FORTUNE -- When Matt Lauzon was running Gemvara, the jewelry e-commerce business he founded in 2006, he noticed a disconnect between how his employees connected with each other professionally and socially. Namely, there was no professional tool to share work accomplishments (and struggles) with peers, as there was in the social sphere (i.e., Facebook).
So Lauzon recently launched Dunwello, a Boston-based developer of a "mobile-centric product that is all about highlighting the most important moments at work, whether they warrant praise or feedback."
Kind of like Yammer, except focused more on sharing and interaction than on collaboration.
Lauzon isn't sharing too much more yet, as the company remains in stealth mode with just a select group of beta testers. He did say, however, that the product will be free for any employee to get up and running, and then peers will be validated by using their corporate email addresses, much like early Facebook validated college students via their .edu email addresses.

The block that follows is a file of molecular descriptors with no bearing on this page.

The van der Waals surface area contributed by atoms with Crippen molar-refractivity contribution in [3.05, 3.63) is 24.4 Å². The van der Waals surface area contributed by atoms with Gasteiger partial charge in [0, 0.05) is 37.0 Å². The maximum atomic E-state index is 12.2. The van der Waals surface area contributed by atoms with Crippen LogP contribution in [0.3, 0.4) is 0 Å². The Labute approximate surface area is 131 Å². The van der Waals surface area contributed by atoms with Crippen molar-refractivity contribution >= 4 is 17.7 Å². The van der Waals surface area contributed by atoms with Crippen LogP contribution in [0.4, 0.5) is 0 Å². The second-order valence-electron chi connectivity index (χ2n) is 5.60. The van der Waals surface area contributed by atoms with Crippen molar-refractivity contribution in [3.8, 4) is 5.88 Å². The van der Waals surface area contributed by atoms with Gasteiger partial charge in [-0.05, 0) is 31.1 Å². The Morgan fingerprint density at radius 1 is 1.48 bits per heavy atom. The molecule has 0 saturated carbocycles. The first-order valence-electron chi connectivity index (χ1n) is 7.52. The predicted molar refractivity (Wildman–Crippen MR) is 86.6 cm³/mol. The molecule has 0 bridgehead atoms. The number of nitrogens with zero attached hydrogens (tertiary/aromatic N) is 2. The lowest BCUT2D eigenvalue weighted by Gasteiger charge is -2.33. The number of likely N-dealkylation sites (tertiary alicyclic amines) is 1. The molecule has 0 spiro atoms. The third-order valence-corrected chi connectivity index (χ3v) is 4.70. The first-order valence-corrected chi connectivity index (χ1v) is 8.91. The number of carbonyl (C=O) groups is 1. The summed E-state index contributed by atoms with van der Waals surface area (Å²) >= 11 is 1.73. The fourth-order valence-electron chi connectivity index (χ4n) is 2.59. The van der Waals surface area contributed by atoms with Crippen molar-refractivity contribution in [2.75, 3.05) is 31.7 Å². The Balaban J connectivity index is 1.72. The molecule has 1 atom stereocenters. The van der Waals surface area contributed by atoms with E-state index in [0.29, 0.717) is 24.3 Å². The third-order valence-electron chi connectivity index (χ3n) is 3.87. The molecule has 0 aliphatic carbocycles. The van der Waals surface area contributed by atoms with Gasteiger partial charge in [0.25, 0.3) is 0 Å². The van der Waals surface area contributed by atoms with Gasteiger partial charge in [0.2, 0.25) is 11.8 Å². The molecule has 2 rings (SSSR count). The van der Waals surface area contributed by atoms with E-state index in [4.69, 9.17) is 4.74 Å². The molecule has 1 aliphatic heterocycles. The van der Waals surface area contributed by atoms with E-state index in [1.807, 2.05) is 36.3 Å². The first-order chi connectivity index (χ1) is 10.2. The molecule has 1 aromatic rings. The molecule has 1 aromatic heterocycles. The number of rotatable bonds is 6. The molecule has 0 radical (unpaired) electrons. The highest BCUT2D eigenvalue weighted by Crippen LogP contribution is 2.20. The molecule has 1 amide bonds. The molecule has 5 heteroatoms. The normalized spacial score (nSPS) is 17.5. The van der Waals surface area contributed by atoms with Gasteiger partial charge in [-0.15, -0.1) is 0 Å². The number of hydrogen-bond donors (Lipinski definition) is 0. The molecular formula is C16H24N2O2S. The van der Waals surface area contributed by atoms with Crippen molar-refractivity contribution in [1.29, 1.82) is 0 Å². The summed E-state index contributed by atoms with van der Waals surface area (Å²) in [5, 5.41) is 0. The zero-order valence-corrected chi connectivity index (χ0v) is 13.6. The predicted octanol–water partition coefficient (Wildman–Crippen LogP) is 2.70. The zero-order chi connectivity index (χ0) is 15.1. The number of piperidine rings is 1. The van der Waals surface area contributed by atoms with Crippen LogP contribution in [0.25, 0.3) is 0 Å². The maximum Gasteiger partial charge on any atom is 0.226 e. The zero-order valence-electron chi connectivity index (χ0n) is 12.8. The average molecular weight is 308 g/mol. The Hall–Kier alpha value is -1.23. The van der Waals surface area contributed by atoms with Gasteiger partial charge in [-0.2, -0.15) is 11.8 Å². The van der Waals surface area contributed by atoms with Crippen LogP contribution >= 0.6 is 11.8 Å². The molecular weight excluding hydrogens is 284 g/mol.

He also says that the company recently raised $1.4 million in seed funding. Investors include NextView Ventures, G20 Ventures, BOLDstart Ventures, Vegas Tech Fund, Bridge Boys, Axel Bichara, Gautam Gupta, Jeremy Hitchcock and Mark Guadagnoli.
NextView partner Rob Go will join the Dunwello board of directors.
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From entrepreneur to EIR to ... mayor?
FORTUNE -- Matt Lauzon last year stepped down as CEO of Gemvara, the Boston-based online retailer of customizable fine jewelry that he had co-founded back in 2006. Today he has resurfaced as an entrepreneur-in-residence with venture capital firm Matrix Partners.
I reached out to discuss the move with Lauzon, and an edited transcript of our conversation is below:
Fortune: You had talks about becoming an entrepreneur-in-residence MOREDan Primack - Apr 1, 2013 2:35 PM ET
While some people in Hurricane Irene's path were boarding windows, others were buying fine jewelry.
Earlier today I had a brief Twitter conversation with Matt Lauzon, founder and CEO of online jewelry retailer Gemvara, about how Boston had handled Hurricane Irene. After shaking out the snarks, Lauzon tweeted:
Seriously? Were the buyers in the storm's path? Were they using mobile devices, given the number of power outages? Were they simply getting a MOREDan Primack - Aug 29, 2011 2:49 PM ET
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